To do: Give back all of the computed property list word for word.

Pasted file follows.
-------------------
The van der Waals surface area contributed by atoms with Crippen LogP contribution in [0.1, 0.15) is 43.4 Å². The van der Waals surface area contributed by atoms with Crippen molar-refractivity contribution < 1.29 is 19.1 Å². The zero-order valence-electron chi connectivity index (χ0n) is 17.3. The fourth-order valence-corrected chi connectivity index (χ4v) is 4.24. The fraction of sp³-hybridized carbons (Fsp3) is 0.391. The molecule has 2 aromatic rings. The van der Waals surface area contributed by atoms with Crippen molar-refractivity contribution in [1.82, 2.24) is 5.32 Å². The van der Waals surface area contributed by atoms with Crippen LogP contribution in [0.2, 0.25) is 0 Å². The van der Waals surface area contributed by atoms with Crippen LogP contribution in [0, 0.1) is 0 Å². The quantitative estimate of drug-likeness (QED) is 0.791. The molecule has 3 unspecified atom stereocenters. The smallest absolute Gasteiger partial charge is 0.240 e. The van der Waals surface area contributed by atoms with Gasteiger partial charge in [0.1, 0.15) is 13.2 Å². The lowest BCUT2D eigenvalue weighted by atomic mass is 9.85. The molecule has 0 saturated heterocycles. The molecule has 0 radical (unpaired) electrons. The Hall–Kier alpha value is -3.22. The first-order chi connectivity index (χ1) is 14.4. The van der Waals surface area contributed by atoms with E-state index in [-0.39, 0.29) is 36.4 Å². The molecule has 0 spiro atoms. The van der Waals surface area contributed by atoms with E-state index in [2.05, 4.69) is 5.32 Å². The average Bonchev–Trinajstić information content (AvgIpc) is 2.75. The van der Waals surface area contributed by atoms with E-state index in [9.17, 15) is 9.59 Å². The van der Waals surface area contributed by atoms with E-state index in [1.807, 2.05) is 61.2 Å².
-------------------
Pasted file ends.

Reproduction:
The van der Waals surface area contributed by atoms with Crippen LogP contribution in [0.1, 0.15) is 43.4 Å². The van der Waals surface area contributed by atoms with Crippen molar-refractivity contribution < 1.29 is 19.1 Å². The zero-order valence-electron chi connectivity index (χ0n) is 17.3. The fourth-order valence-corrected chi connectivity index (χ4v) is 4.24. The fraction of sp³-hybridized carbons (Fsp3) is 0.391. The molecule has 2 aromatic rings. The van der Waals surface area contributed by atoms with Crippen molar-refractivity contribution in [1.82, 2.24) is 5.32 Å². The van der Waals surface area contributed by atoms with Crippen LogP contribution in [0.2, 0.25) is 0 Å². The van der Waals surface area contributed by atoms with Crippen LogP contribution in [0, 0.1) is 0 Å². The quantitative estimate of drug-likeness (QED) is 0.791. The molecule has 3 unspecified atom stereocenters. The smallest absolute Gasteiger partial charge is 0.240 e. The van der Waals surface area contributed by atoms with Gasteiger partial charge in [0.1, 0.15) is 13.2 Å². The lowest BCUT2D eigenvalue weighted by atomic mass is 9.85. The molecule has 0 saturated heterocycles. The molecule has 0 radical (unpaired) electrons. The Hall–Kier alpha value is -3.22. The first-order chi connectivity index (χ1) is 14.4. The van der Waals surface area contributed by atoms with E-state index in [-0.39, 0.29) is 36.4 Å². The molecule has 0 spiro atoms. The van der Waals surface area contributed by atoms with E-state index in [2.05, 4.69) is 5.32 Å². The average Bonchev–Trinajstić information content (AvgIpc) is 2.75. The van der Waals surface area contributed by atoms with E-state index in [9.17, 15) is 9.59 Å². The van der Waals surface area contributed by atoms with E-state index in [1.807, 2.05) is 61.2 Å².